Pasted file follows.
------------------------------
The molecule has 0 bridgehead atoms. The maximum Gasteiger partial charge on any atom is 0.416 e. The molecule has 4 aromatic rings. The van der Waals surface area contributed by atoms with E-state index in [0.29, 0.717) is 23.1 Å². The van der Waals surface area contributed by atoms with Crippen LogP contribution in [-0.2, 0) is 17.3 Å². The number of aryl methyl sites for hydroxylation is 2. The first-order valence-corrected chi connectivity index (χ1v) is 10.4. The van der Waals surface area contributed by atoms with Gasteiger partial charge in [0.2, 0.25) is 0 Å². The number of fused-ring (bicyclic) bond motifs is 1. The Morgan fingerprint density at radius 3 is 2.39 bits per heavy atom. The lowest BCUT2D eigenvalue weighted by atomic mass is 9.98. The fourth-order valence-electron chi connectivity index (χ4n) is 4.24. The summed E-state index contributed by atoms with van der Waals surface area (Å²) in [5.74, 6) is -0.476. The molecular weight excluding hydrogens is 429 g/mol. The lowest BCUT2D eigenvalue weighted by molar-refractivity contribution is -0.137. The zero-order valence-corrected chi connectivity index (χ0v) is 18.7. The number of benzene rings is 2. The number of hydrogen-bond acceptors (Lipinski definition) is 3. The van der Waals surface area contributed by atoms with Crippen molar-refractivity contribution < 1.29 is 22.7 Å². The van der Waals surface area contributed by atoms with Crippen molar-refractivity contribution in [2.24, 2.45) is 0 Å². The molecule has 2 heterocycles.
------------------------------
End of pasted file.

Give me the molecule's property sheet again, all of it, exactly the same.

The molecule has 0 bridgehead atoms. The maximum Gasteiger partial charge on any atom is 0.416 e. The molecule has 4 aromatic rings. The van der Waals surface area contributed by atoms with E-state index in [0.29, 0.717) is 23.1 Å². The van der Waals surface area contributed by atoms with Crippen LogP contribution in [-0.2, 0) is 17.3 Å². The number of aryl methyl sites for hydroxylation is 2. The first-order valence-corrected chi connectivity index (χ1v) is 10.4. The van der Waals surface area contributed by atoms with Gasteiger partial charge in [0.2, 0.25) is 0 Å². The number of fused-ring (bicyclic) bond motifs is 1. The Morgan fingerprint density at radius 3 is 2.39 bits per heavy atom. The lowest BCUT2D eigenvalue weighted by atomic mass is 9.98. The fourth-order valence-electron chi connectivity index (χ4n) is 4.24. The summed E-state index contributed by atoms with van der Waals surface area (Å²) in [5.74, 6) is -0.476. The molecular weight excluding hydrogens is 429 g/mol. The lowest BCUT2D eigenvalue weighted by molar-refractivity contribution is -0.137. The zero-order valence-corrected chi connectivity index (χ0v) is 18.7. The number of benzene rings is 2. The number of hydrogen-bond acceptors (Lipinski definition) is 3. The van der Waals surface area contributed by atoms with Crippen molar-refractivity contribution < 1.29 is 22.7 Å². The van der Waals surface area contributed by atoms with Crippen molar-refractivity contribution in [2.24, 2.45) is 0 Å². The molecule has 2 heterocycles.